Toughest LSAT Questions: Preptest 38, Section 1, Q21

Imagine, you’ve just gotten in the groove of your LSAT practice test. (Still need to take one? Check out Magoosh’s LSAT practice test complete with official LSAT questions!) Everything’s going fine until–WHAM! You’re hit with a tough logical reasoning question. It happens to the best of us. So if you’re reviewing your test and can’t figure out the PT 38 some educators claim question, read on! We’ll review nice and easy for you.

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PT 38 Some Educators Claim Question Type

So what is the question type? The wording of the question is a little complicated. It essentially asks, “the passage provides grounds for accepting which answer choice?” In other words, this is basically a “most strongly supported” question type. Simply put, the question asks you to choose the answer that has the most support, or grounds for acceptance.

As we know from most strongly supported questions, we’re given a set of facts, asked to accept them as true, and we must pick an answer that can be reasonably inferred from that information. That means, you should be able to conclude at least one solid thing from the stimulus.

Question Summary

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In sum, the passage describes the argument of some educators. Those educators claim that rather than covering many subjects superficially, students should learn only basic subjects in depth. This is because they won’t be prepared to study those subjects on their own if they didn’t get an in-depth understanding of them.

Answer A

With our mission in mind, let’s look at answer A. Should we be able to support it based on the stimulus? A says that it’s easier to understand plant and animal classification when you’ve learned how plants and animals can be useful.

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A is a tricky answer. The test-writers must’ve hoped that you’d read it very quickly and miss a crucial part of it. A is almost correct. In the stimulus, the educators claimed that students will be empowered to learn more about a subject if they’ve learned the “investigatory techniques” relevant to it. But, A says that students will understand classification more easily if they’ve learned about the usefulness of plants and animals. But having a solid grasp of investigatory techniques is different from learning how the subject “can be useful.” That’s why is incorrect.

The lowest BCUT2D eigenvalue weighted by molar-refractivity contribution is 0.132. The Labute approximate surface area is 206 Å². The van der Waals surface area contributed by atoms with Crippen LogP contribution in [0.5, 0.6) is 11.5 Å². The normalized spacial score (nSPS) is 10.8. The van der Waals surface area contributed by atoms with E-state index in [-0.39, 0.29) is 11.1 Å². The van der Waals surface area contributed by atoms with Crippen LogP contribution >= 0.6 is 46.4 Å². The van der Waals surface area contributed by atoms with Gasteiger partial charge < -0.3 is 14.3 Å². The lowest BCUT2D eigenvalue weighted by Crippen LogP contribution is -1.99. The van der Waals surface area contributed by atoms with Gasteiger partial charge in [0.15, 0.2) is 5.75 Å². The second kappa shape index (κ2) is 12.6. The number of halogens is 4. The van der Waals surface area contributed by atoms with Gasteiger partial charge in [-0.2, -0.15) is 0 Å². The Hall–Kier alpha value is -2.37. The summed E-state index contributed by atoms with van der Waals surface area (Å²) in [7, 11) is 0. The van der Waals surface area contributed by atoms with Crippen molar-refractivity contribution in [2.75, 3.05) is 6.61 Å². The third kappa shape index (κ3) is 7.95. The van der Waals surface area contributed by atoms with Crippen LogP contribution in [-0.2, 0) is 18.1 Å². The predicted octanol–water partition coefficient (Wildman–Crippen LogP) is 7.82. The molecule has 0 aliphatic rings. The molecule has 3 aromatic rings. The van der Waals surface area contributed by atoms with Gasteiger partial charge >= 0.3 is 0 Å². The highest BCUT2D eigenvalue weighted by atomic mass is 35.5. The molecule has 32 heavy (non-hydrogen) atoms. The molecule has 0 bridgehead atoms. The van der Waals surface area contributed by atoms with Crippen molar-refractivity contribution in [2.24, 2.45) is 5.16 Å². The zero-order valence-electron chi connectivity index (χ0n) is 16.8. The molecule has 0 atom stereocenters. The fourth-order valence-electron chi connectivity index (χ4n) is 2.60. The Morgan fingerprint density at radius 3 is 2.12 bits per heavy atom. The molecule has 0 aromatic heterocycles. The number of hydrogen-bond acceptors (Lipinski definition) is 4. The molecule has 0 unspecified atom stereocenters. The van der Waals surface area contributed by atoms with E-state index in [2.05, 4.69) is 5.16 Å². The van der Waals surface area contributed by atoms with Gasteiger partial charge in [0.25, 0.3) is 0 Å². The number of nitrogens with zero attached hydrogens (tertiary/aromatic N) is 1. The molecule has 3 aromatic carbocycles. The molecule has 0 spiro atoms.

Answer B

Answer choice B says that it’s harder to remember the details of a boring and complex lecture than of an interesting, lively one. Is this supported by the facts of the passage?

If you re-read the stimulus, nothing about recalling details is mentioned. Neither is how boring or fun lectures are or should be. We’re talking about deeply understanding a subject. That’s why B is incorrect.

Answer C

C is similar to B. It says it’s easier to recall ideas explained by a teacher personally than ideas explored independently. But, is anything about that mentioned anywhere in the short passage? Nope! Let’s move on.

Answer E

E claims that learning many simple ideas well is easier than learning some complex ideas well. But that isn’t what the educators were talking about. They didn’t say whether learning a few basic ideas well is easier than learning complicated ones well. All they said is that they think students should get a solid, deep grasp of basic concepts so it’s easier to learn more about those subjects on their own.

Answer D

Finally, let’s go back to answer choice D. D says that after a student has analyzed a few Greek tragedies in depth, it’s easier to understand any Greek tragedy in the future. Is that supported?

Even though D mentions a very specific case, it definitely applies to the educators’ claim. When students learn a basic subject in depth (in this case, Greek tragedies), they can explore them independently (any new Greek tragedy that wasn’t covered in the basic overview). That’s why D is the right answer!

PT 38 Some Educators Claim Question

Have a better understanding of this question? Hopefully now you’re better equipped to tackle most strongly supported questions–and logical reasoning in general!

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  • Deborah

    Deborah earned her undergraduate degree from Brown University in 2010 and MBA from Salve Regina University. She scored in the 96th percentile on the LSAT and loves finding better ways to understand logic and solid arguments. When she’s not teaching, she enjoys volunteering, reading adventure fiction, and adding tech skills to her toolbox.

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